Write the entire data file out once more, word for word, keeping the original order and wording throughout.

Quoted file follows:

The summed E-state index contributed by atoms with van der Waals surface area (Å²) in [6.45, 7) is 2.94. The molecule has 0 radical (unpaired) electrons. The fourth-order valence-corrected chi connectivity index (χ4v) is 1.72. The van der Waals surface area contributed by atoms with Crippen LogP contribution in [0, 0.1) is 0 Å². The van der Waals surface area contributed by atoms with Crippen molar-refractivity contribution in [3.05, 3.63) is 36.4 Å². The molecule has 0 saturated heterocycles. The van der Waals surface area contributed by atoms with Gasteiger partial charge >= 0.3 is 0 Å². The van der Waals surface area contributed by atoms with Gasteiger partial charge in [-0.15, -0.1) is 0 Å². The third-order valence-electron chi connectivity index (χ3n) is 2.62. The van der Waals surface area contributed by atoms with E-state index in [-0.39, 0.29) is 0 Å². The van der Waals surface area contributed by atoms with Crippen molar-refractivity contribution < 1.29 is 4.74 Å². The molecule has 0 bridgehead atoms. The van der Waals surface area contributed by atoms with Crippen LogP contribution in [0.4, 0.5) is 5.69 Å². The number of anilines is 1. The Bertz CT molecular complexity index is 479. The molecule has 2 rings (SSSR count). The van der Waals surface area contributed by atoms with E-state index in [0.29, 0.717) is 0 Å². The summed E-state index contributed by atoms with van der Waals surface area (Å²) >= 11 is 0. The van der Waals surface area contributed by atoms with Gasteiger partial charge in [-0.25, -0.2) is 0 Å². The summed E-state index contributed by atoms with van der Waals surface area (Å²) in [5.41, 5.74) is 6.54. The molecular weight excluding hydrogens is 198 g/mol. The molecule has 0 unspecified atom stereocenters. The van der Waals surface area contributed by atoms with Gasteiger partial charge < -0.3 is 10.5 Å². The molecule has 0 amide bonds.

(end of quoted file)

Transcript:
The summed E-state index contributed by atoms with van der Waals surface area (Å²) in [6.45, 7) is 2.94. The molecule has 0 radical (unpaired) electrons. The fourth-order valence-corrected chi connectivity index (χ4v) is 1.72. The van der Waals surface area contributed by atoms with Crippen LogP contribution in [0, 0.1) is 0 Å². The van der Waals surface area contributed by atoms with Crippen molar-refractivity contribution in [3.05, 3.63) is 36.4 Å². The molecule has 0 saturated heterocycles. The van der Waals surface area contributed by atoms with Gasteiger partial charge >= 0.3 is 0 Å². The van der Waals surface area contributed by atoms with Gasteiger partial charge in [-0.15, -0.1) is 0 Å². The third-order valence-electron chi connectivity index (χ3n) is 2.62. The van der Waals surface area contributed by atoms with E-state index in [-0.39, 0.29) is 0 Å². The van der Waals surface area contributed by atoms with Crippen molar-refractivity contribution < 1.29 is 4.74 Å². The molecule has 0 bridgehead atoms. The van der Waals surface area contributed by atoms with Crippen LogP contribution in [0.4, 0.5) is 5.69 Å². The number of anilines is 1. The Bertz CT molecular complexity index is 479. The molecule has 2 rings (SSSR count). The van der Waals surface area contributed by atoms with E-state index in [0.29, 0.717) is 0 Å². The summed E-state index contributed by atoms with van der Waals surface area (Å²) >= 11 is 0. The van der Waals surface area contributed by atoms with Gasteiger partial charge in [-0.25, -0.2) is 0 Å². The summed E-state index contributed by atoms with van der Waals surface area (Å²) in [5.41, 5.74) is 6.54. The molecular weight excluding hydrogens is 198 g/mol. The molecule has 0 unspecified atom stereocenters. The van der Waals surface area contributed by atoms with Gasteiger partial charge < -0.3 is 10.5 Å². The molecule has 0 amide bonds.